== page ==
2. Ambivalent: an intelligent person may say “yes I know chocolates bad for teeth (negative cognitive) but still I love them (positive affective). So +1 – 1 = 0

Attitude Structure #2: Bi-directional

Attitude Structure Bi-directional model

If we plot negative attitude on Y-axis and positive on X-axis, we can show neutral / ambivalence as per following graph:
So, what is the implications?

Difficult to change his behavior.
  • Possible to change his behavior by providing new information.
  • Because ambivalent situation makes person uncomfortable (Cognitive dissonance).
  • e.g. corruption: we know it is bad (Cognitive) but still we give/take bribes (behavior) so some ambivalence = dissonance.

Potential vs felt ambivalence

Felt e.g. chocolate example- you know there is inconsistency (it’s bad for teeth yet you like it). Such ambivalence will give you dissonance.
  • You yourself unaware of the inconsistency, and therefore at present no dissonance. But when you’re forced to think about the topic, potential will be converted to felt ambivalence.
  • e.g. corruption and tax evasion are equal. Both violate law, both hurt public exchequer. However, a tax evader might not realize he is as bad as a corrupt official, until you consider him to think about it.

Sequence is potential => felt =>cognitive dissonance. Result?

  1. either person will stop wrong-behavior OR
  2. he’ll begin justifying his wrong behavior.

That’s how attitude changes. We’ll discuss more on this in E2/P3.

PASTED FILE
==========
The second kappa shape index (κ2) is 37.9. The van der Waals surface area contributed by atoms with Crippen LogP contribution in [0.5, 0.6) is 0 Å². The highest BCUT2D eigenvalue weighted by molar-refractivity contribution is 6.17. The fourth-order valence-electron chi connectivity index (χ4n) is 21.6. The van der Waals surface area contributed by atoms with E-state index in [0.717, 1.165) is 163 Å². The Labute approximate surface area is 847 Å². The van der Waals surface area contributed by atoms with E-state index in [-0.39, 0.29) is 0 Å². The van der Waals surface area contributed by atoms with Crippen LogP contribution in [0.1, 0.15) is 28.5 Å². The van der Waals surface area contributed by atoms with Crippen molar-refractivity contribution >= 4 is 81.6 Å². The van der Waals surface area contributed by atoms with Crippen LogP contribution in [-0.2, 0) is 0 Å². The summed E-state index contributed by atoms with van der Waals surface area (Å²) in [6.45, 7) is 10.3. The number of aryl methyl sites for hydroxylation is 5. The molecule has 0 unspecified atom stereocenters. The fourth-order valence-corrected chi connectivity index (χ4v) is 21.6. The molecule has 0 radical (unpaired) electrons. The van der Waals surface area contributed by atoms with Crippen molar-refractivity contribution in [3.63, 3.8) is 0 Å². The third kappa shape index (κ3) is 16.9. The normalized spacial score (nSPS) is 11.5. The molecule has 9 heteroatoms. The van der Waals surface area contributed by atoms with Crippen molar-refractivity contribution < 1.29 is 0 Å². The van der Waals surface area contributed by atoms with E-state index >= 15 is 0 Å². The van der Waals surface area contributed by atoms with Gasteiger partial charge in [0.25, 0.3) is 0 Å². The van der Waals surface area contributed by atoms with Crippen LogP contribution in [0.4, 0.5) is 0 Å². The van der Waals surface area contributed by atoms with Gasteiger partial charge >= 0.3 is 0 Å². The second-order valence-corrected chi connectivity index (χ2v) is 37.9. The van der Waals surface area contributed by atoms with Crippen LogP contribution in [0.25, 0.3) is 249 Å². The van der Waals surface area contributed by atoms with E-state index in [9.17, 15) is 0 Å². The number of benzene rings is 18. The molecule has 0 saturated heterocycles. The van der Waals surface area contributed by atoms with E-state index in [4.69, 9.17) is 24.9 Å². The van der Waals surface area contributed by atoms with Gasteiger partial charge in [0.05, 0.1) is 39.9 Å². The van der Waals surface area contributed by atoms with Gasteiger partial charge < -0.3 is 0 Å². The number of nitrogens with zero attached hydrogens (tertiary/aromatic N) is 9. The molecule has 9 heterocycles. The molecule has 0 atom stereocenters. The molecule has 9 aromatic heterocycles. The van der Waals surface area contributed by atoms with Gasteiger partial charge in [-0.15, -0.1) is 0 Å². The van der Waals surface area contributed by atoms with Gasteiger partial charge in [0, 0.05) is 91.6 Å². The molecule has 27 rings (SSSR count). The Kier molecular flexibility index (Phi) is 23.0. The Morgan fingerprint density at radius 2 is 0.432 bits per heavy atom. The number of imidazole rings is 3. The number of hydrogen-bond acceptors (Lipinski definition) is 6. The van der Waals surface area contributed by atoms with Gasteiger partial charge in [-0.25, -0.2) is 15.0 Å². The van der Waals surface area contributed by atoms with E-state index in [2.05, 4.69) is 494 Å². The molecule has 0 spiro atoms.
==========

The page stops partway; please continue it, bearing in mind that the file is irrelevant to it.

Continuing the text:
Attitude: Functions

Object appraisal Attitudes help us approach beneficial things and avoid harmful things.
Social adjustment Attitude helps us identify with people we like e.g. I love SRK, so I’ll buy frooty, because he is endorsing it.
  • When you go to market, you’ll buy or not buy a product thinking “will this product help me (cognitive)”.
  • If you’ve big property, you’ll oppose property tax hike.
  • So, you’re supporting capitalism, not because of ‘ideology’ but because of your attitude, since It enhances our happiness/survival.
  • helps organize new information, and create generalization / stereotyping.
  • Positive aspect: “Indian Crow is black, so all crows in the world should be black.” (yes they’re, so your time is saved in not having to go on world journey to check the facts)
  • Negative aspect: “I believe good things happen to good people” so, if bad thing happened to him- if he must be a bad person. (Stereotyping / prejudice).